The placement at the football ground is adequate, even though I support the other team in the city. He was born in the town and performed at the ground once back in 1981 in the inaugural Heavy Metal Holocaust. Personally though I’d liked to have seen it situated in Hanley – the areas city centre. I think it would  be a good idea to have a walk of fame like the Hollywood Boulevard or Birmingham’s Broad Street, around our cultural quarter and the Victoria Hall, a venue Motörhead played at least three times. Which ever way to slice it though it’s still recognition for what was extreme music back in the day. 

My main gripe is the wording on the plaque.  
“Motörhead founder & singer, who’s song Ace of Spades has been adopted by Port Vale FC”. 

 Nothing about him being born in the town or actually performing at the ground. At the time of writing this, it is the only concert (infamously poorly ran by all accounts), to have been held on the grass at Vale Park. If they’re dishing them out for adoption it won’t be long until Tom Jones has a plaque at the Bet 365 stadium. 

I actually thought I’d already posted the quintessential Motörhead song Ace of Spades a long time ago, apparently not. On its 1980 release the single peaked at number 15 in the UK charts, only bettered by The Golden Years Live EP a year later. The same song reached number 13 after being reissued in 2016, not long after Lemmy’s death. 

We are Motörhead and we play rock ‘n’ roll…..

One Foot In The Grave

When it’s my time to leave this mortal coil there are two things I want to happen on the day. When the funeral procession leaves wherever to my final destination I don’t want it to drive slowly and clog up all the roads. I’ve been stuck behind way too many funeral processions to know how frustrating it is for people still going about their daily work. 

Secondly I want to be slightly late! I used to pride myself on my punctuality for most things that weren’t work based. In the last couple of decades I seem to be late for anything and everything. Today is just another point in case.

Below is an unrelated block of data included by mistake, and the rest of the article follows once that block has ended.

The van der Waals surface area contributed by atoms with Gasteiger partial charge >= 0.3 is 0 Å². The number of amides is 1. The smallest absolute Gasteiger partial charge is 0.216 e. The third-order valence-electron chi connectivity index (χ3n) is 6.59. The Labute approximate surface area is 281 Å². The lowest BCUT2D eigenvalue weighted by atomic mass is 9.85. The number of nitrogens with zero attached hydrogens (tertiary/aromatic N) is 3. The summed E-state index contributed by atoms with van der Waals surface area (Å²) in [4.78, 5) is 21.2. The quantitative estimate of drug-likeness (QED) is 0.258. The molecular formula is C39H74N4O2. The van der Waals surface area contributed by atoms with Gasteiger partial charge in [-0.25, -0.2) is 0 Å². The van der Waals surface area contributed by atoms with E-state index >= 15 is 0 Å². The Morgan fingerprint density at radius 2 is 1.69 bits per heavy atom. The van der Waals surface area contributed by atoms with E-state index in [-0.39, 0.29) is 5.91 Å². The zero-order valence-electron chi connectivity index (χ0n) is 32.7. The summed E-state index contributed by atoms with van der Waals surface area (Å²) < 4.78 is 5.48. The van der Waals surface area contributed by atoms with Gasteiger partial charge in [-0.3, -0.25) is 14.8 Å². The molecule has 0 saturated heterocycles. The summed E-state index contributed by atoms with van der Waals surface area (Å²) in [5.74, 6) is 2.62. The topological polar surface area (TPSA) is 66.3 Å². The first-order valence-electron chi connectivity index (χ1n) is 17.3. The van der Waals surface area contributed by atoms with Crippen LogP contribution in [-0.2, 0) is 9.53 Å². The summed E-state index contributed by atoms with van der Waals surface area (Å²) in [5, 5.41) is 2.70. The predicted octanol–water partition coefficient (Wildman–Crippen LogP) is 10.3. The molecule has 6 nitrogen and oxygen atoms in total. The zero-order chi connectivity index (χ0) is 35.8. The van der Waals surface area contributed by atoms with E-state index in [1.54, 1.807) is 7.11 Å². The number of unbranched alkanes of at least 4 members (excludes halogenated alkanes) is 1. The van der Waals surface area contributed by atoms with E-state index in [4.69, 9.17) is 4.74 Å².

I’ve had more than six hours since I got up this morning to get ready and arrive at the station in time. So rather than being prepared I decide to hunt for a specific shirt (which I didn’t locate) within the hour window of having to be seven miles away. Then I manage to drop my cash card behind the radiator. Rather than falling straight through to the floor, as would do 99% of the time, it ledges on some detritus behind the fins. I end up leaving fifteen minutes before my train leaves and I make it with minutes to spare.  

Now ensconced in my seat for the next ninety minutes I’m trying to calm down and listen to some music. First track playing after hitting shuffle is the title track from the most recent album from the alcohol soaked Tankard. Ironically trying to put this CD into my iTunes library and syncing the phone was a contributing factor to my mad dash to the station. My PC and the iTunes interface really don’t get along! 

It’s also ironic that I’m listening to a German thrash metal stalwart, who this year celebrate 35 years together as a band, as I make my journey to London to watch a band that the old guard will undoubtedly pass the German thrash metal torch onto in the near future. 

I think I wrote in the last Tankard post that I’d be seeing them in Scotland in September. For whatever unexplained reason that had been replaced with a date in Portugal, which has now been replaced by another German show, so another year without the Frankfurt band gracing a British stage. There are a couple of options involving a short flight to see them in either Berlin or Eindhoven in December which I might have a peruse at next time I’m off work.